A lifesaver by any other name
I took a couple of relaxing minutes to watch the sharks and tropical fish in the vast Breitling aquarium above the entrance to their pavilion, then joined Jean-Paul Girardin, Breitling’s Vice-President, for his presentation of the latest and greatest Emergency.
The brand launched its first Emergency timepiece in 1995, selling more than 40,000 pieces to pilots, aviation professionals and aeronautical teams to date and it has proved to be an exceptional aid in locating and rescuing people.
Girardin, sporting an Emergency II for the meeting, explained that the new model is a high-tech instrument equipped with a dual frequency transmitter compliant with the specifications of the Cospas-Sarsat international satellite alert system which is based on a network of satellites in low-altitude earth orbit (LEOSAR) and in geostationary orbit (GEOSAR) ; it also comprises ground receiving stations as well as control and coordination centres. Its mission is to provide accurate and reliable distress alert and homing data and then supply this information to search and rescue authorities to provide fast and efficient assistance. Since its launch in 1985, the Cospas-Sarsat system has helped save more than 26,000 lives.
The maritime, aviation and land operations comprise three steps: alert, homing and rescue. The alert and homing phases used the same 121.5 MHz analogue frequency until 2009, when Cospas-Sarsat decided that it would phase out satellite processing at that frequency and alerts would be triggered only on 406 MHz – a digital frequency able to offer enhanced security, provide more comprehensive information and reduce the number of false alarms. The 121.5 MHz signal is nonetheless still received on land, by ships at sea and by airborne aircraft, and remains the most efficient and reliable system for homing in on victims. Distress radio beacons must thus be of the dual frequency type in order to guarantee accurate homing.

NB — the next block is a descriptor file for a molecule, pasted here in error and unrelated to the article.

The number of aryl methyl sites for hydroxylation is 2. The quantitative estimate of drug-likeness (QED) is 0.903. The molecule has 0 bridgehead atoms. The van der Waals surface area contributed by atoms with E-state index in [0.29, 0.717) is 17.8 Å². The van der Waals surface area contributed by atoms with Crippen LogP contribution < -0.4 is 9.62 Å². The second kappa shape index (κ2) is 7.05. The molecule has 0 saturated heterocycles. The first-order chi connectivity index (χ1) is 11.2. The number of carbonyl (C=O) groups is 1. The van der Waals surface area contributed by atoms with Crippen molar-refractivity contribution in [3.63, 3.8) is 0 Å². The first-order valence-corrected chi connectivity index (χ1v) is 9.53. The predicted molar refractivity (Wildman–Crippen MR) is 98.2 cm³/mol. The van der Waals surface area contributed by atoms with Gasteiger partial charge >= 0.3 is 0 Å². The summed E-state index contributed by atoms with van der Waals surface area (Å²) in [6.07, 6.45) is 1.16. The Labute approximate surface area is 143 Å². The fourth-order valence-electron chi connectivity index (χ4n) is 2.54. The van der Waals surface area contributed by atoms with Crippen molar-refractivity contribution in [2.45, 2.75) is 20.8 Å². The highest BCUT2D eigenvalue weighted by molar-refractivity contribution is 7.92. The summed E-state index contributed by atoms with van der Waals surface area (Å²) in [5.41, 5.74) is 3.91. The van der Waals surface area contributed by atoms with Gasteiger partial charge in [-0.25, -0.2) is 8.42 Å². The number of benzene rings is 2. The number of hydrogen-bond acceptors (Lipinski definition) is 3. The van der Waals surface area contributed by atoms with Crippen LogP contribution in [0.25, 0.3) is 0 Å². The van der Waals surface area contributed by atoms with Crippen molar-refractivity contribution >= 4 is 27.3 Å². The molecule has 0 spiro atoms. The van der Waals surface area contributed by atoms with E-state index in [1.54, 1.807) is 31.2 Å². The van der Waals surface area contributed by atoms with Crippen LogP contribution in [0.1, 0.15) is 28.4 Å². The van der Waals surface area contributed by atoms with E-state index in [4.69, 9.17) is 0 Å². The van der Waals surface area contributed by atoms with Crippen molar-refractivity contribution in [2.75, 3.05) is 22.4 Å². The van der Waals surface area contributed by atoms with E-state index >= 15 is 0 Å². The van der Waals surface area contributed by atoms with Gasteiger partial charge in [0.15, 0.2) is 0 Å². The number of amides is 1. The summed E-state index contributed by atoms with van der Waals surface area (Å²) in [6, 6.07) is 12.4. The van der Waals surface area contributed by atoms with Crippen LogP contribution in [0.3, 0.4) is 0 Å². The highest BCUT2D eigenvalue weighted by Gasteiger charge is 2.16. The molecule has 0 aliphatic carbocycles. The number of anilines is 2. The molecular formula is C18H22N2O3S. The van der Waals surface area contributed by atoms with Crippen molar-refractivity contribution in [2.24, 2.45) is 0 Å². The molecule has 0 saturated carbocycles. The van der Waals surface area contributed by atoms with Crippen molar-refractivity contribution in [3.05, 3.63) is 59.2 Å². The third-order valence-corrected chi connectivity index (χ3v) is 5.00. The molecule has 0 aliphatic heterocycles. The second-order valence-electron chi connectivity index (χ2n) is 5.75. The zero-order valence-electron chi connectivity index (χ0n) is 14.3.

Developed in conjunction with major scientific institutes, the Emergency II has numerous microelectronic and microtechnical innovations, including a revolutionary rechargeable battery, a miniaturized dual frequency transmitter and an unprecedented integrated antenna system.
As the first ever wrist-worn dual frequency Personal Location Beacon (PLB), it is a unique safety and survival instrument for distress situations on land, at sea and in the air.